• If you’ve ever wondered what Steelers safety and reigning NFL defensive player of the year Troy Polamulu would look like wearing a Twins uniform, this is your lucky day:
Polamulu was apparently shooting a Head and Shoulders commercial with Joe Mauer.
• Peter Gammons posted this note on Twitter last week:
Astros’ first choice for a catcher to replace Jason Castro was Drew Butera, but Twins won’t trade him. Outstanding catch-and-throw guy.
Drew Butera has such marginal value that the Twins should definitely be willing to trade him, but the odds of the Astros or any other team actually offering something of value in return are pretty slim, and after trading both Wilson Ramos and Jose Morales, the upper-minors catching cupboard is bare. Butera is a replacement-level player and ranks as perhaps the worst hitter in baseball, but the Twins love his defense and don’t really have a better option behind Mauer.
• Speaking of Twitter, for some reason Ron Gardenhire is becoming increasingly annoyed with how quickly and efficiently reporters are able to relay his words to the Twins-loving public because of technology. Here’s an amusing note from Joe Christensen of the Minneapolis Star Tribune:
When manager Ron Gardenhire announced Saturday that Nick Blackburn had made the rotation, it caused a mild stir in the Twins clubhouse.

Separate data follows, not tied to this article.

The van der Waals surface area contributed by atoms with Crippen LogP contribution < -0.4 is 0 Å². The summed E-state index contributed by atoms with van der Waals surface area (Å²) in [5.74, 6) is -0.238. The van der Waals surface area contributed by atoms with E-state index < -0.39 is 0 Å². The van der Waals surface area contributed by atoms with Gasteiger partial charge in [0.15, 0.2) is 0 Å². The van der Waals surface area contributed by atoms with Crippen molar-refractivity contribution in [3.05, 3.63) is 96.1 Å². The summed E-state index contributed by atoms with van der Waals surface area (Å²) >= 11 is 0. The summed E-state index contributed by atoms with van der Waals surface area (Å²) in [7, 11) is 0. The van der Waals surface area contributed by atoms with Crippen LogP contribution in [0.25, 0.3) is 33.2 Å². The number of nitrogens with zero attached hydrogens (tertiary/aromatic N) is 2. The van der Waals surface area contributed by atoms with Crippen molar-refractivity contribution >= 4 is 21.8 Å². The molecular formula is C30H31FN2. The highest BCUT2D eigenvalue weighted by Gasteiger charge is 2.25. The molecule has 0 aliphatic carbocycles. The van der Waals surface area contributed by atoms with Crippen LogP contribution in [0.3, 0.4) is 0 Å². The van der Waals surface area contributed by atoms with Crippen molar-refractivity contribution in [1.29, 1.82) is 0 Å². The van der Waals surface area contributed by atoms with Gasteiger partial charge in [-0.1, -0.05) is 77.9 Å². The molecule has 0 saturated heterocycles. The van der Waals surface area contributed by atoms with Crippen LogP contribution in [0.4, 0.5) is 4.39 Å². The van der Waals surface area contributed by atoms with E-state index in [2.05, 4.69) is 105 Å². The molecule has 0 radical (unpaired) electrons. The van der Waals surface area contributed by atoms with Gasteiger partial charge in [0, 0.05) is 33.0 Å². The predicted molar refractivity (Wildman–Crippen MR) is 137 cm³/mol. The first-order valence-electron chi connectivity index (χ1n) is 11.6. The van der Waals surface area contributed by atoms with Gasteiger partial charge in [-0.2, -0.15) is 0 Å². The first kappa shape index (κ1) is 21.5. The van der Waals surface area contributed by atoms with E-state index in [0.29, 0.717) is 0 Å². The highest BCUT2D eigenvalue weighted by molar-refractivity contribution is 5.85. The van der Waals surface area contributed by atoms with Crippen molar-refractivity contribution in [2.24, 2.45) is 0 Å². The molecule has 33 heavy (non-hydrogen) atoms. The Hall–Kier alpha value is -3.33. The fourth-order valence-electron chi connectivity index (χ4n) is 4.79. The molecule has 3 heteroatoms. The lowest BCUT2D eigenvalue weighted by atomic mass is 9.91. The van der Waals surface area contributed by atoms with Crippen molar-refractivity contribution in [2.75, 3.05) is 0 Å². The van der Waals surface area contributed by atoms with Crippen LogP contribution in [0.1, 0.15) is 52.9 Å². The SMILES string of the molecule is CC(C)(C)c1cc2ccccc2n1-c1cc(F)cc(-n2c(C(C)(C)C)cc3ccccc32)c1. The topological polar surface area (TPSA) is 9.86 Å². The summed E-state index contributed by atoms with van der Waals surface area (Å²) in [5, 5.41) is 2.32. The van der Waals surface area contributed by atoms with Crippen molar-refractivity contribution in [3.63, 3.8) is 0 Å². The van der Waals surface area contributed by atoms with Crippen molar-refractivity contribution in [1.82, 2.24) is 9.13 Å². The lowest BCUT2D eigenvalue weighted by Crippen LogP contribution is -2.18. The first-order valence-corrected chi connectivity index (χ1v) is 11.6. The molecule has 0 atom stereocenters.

“All you guys … tweeted and blogged and all those things,” Gardenhire told reporters Monday. “Before I could get back on the field, it was already back in here that we have a fourth starter. So [the other pitchers] went right to [pitching coach Rick Anderson]. It’s under control, Andy’s talked to them. We knew going in that they were fighting for a job.”
Gardenhire seems less than thrilled with how fast news travels these days, but he’s keeping his sense of humor. When asked if Matt Tolbert, Trevor Plouffe and Luke Hughes were on equal footing in their battle for a utility spot, the manager said: “Yes, equal footing. You can tweet that. Just tweet it. You don’t even have to write it. Just fire it through the Internet.”
Gardenhire also got angry when he told a room of people about Justin Morneau‘s doctor visit and the news was actually reported by reporters. It used to take a day for news to be printed in a newspaper. Then it took an hour for news to be posted on a blog. Now it takes a minute for news to be tweeted. Like many 53-year-olds, Gardenhire isn’t embracing Twitter, but the media reporting what he says about the team they cover hasn’t changed. It’s just a new method.
With that said, “just fire it through the Internet” is comedy gold. Put it on a T-shirt, someone.
• Follow me on Twitter. Gardenhire would want it that way, and I’m constantly just firing things through the Internet on there.
• Patrick Reusse of 1500ESPN.com wrote an interesting piece about whether the Twins know “the difference between an annoyance and a bad guy” as it relates to Kevin Slowey now and Matt Garza a few years ago (with plenty of other examples coming to mind as well).
• Anthony Slama was already facing an uphill battle to claim an Opening Day bullpen spot, but elbow problems make it all but certain he’ll begin the season back at Triple-A.
• Today the Twins are expected to trim the players on their spring training roster from 59 to 45 and No. 1 prospect Kyle Gibson will be included in the first batch of cuts. Gibson will begin the season at Triple-A, where he’s made just three starts. Add another data point to the Twins not rushing prospects.